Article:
An interesting compendium of some of the players in musical AI, also known as Algo-Rhythm Inspired.
Very interesting post .
Years ago, as the ‘Object Oriented’ lemming-meme got hold in the software sector, vendors started to describe their systems as being ‘OO’. In several cases I knew factually that their architectures were about as OO as my butt, but the companies needed to be seen as being in line with the latest fad. It was ‘tick the box’ marketing.
Now we have ‘AI’ and ‘ML’ as new buzz words, attached to everything and anything.
Using computers for generating music according to some style is not the sort of latest state of the art result of AI as the media might like to convey. Band-in-a-Box was launched in 1990, as was Tim Cole’s ‘Koan’. Similarly, SoundTrek’s Jammer has been around for years and there have been several others of similar ilk. Koan was directed to the sort of musical wallpaper suitable for restaurants or around the house, playing unique sequences ad infinitum.
So lots of new developments, but it’s worth noting that these systems have some fine ancestors.
[As an aside, AI (in the guise of then called ‘expert systems’) has been around for years, and began to take off with the arrival of mini-computers in the last 70’s. I implemented a system to automate software error diagnosis for our support desk in the very early 80’s using a self adaptive Bayesian inference approach.]
Yeah, the level of marketecture in these topics is pretty deep no doubt. It is always interesting talking to someone about a “big new thing” only to know it has been around under a different name for years or decades. When blockchains started making the nightly news I found myself constantly describing the underlying architecture to people in terms of what we’ve been doing since the 80s (or longer) but a bit faster at larger scale and with different expectations and transparency.
"big things’ are most often made up of lots of little ones.
I find your interest in the Scaler permutations fascinating and much in line with my own. Since I’m not a trained (or skilled) musician much of my time is spent trying to understand the parts and pieces of music creation and then cobbling things together to see if I can make something that interests me. Scalers utility when it comes to exploring sonic pathways has been fascinating and deeply engaging. I’ve never been able to “see” music but now with it’s help it is starting to come into focus.
While I’ve not attempted to structure my exploration like you have, I am drawn towards the recursive process as well as trying to find patterns w/in how output is generated and how things like quantization can “calm” unwieldy sections and change their character dramatically.
I recently started applying a performance mode to a 4 chord progression and then feeding that to scaler for detection. All the resulting chords are then sent to the pad and a number of patterns are created. Now the pad contains 20-40 chords all derived from the original 4 chord progression. If I map them all across my keyboard I have a range of chords I can play that all sound at least ok and maybe great. Not rocket science but pretty fun.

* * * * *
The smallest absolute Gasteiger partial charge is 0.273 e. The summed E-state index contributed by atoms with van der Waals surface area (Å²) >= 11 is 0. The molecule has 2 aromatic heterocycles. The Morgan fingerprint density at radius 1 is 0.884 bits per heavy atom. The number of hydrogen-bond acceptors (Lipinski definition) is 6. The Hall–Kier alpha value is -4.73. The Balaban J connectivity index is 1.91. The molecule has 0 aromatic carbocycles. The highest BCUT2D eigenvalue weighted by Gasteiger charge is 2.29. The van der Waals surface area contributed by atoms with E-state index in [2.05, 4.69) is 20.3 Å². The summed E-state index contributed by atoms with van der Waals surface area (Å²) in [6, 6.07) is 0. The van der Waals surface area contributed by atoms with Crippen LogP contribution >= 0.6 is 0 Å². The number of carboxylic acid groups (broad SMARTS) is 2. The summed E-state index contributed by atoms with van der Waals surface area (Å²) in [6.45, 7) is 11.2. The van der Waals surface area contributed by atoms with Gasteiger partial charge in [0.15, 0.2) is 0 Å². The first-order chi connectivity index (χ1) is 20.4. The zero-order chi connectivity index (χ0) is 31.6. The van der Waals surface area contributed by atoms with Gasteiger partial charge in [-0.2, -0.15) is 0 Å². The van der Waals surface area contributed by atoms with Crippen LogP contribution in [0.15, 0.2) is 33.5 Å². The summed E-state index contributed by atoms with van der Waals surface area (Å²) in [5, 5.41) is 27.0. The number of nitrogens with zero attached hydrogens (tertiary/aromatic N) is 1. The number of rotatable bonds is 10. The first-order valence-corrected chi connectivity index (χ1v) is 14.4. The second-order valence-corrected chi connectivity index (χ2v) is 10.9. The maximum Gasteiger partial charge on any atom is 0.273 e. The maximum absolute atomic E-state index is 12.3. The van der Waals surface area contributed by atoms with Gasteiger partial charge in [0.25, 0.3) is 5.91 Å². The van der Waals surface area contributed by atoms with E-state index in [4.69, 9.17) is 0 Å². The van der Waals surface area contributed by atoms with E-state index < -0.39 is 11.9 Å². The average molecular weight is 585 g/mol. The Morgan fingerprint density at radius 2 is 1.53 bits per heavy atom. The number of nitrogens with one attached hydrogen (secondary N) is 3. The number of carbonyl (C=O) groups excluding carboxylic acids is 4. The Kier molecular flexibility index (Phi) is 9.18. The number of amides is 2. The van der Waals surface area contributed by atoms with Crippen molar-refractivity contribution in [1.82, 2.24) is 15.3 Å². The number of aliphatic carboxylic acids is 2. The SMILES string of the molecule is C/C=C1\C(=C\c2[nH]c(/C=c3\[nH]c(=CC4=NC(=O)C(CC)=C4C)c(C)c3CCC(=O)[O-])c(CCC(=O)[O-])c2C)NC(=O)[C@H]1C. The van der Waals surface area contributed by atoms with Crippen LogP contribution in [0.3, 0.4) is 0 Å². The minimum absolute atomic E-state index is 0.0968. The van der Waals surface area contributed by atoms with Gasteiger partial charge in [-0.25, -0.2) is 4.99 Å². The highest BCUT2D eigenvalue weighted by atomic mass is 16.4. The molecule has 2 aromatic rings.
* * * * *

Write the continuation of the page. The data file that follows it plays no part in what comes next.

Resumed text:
Eventually I’ll try to map them to my Atom 4x4 pad or the pads on my Arturia as I see (and remember) patterns in a matrix faster than across a keyboard. This probably explains my interest in the CoF as UX
I digress…appreciate you sharing your background and tech interest in these topics and look forward to learning more.
The best AI band around
That’s a video game! One of the most adorably creative ones around
Thanks @TMacD for sharing this! And I always appreciate the perspectives of others with business and technology background, combined with those with musical experience (artistic and/or professional).
My hunch as to where things will be going is that music itself will become more of a highly adaptive, situational experience. AI to produce music is just the executing part, but the question is what the consumer will want, go for. I suspect music (and ambient sound) will become more adaptive to the situational experience, mood, surroundings, social context. Likely combined with stimulating purchasing behavior, or other manipulative motivations. This does not only require an AI/machine learning to go through historic music data, but also measure situational factors that would drive appropriate sound/music creation. “Surveillance Capitalism” delivers the data points outside of the pure musical expressions to correlate what sounds/music likely evokes what mood and behavioral modification opportunity desired. I think the big question complementary of how music will be created moving forward is how it will be consumed, for what purpose, decided by whom.
Yes, I loved it and re-played many times
Too bad Amanita’s didn’t do the sequel
I loved the 3 Samorost, and Botanicula as well, not Chuchel that I hated
Anyway, I mentioned here because the sound-tracks are amazing
Always were the best games. A new one Papetura, by a different company but the same composer is both elegant and inspirational. Papetura on Steam
thanks for the tip
I’ll check it
even Matt has done an AI collaboration